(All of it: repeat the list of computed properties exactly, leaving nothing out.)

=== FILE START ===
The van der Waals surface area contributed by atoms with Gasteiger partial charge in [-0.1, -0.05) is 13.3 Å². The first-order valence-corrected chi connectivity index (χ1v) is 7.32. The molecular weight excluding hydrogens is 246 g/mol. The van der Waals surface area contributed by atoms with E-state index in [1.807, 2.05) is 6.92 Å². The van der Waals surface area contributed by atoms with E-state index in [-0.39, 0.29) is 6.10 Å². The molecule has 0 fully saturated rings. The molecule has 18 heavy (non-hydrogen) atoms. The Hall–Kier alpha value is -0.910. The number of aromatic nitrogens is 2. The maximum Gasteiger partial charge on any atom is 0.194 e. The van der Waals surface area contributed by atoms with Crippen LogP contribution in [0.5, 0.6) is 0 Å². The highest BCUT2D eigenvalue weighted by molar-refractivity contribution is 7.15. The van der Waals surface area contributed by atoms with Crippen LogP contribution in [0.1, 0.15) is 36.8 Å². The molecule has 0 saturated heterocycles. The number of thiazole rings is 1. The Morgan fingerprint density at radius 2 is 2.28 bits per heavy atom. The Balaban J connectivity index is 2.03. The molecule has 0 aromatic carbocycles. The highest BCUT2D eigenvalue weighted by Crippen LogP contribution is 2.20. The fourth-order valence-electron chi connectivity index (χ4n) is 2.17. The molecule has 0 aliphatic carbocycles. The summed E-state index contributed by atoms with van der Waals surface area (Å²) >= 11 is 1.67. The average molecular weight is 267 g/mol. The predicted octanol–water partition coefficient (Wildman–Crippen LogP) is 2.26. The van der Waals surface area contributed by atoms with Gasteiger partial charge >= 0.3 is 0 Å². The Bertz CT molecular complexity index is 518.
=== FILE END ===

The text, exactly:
The van der Waals surface area contributed by atoms with Gasteiger partial charge in [-0.1, -0.05) is 13.3 Å². The first-order valence-corrected chi connectivity index (χ1v) is 7.32. The molecular weight excluding hydrogens is 246 g/mol. The van der Waals surface area contributed by atoms with E-state index in [1.807, 2.05) is 6.92 Å². The van der Waals surface area contributed by atoms with E-state index in [-0.39, 0.29) is 6.10 Å². The molecule has 0 fully saturated rings. The molecule has 18 heavy (non-hydrogen) atoms. The Hall–Kier alpha value is -0.910. The number of aromatic nitrogens is 2. The maximum Gasteiger partial charge on any atom is 0.194 e. The van der Waals surface area contributed by atoms with Crippen LogP contribution in [0.5, 0.6) is 0 Å². The highest BCUT2D eigenvalue weighted by molar-refractivity contribution is 7.15. The van der Waals surface area contributed by atoms with Crippen LogP contribution in [0.1, 0.15) is 36.8 Å². The molecule has 0 saturated heterocycles. The number of thiazole rings is 1. The Morgan fingerprint density at radius 2 is 2.28 bits per heavy atom. The Balaban J connectivity index is 2.03. The molecule has 0 aromatic carbocycles. The highest BCUT2D eigenvalue weighted by Crippen LogP contribution is 2.20. The fourth-order valence-electron chi connectivity index (χ4n) is 2.17. The molecule has 0 aliphatic carbocycles. The summed E-state index contributed by atoms with van der Waals surface area (Å²) >= 11 is 1.67. The average molecular weight is 267 g/mol. The predicted octanol–water partition coefficient (Wildman–Crippen LogP) is 2.26. The van der Waals surface area contributed by atoms with Gasteiger partial charge >= 0.3 is 0 Å². The Bertz CT molecular complexity index is 518.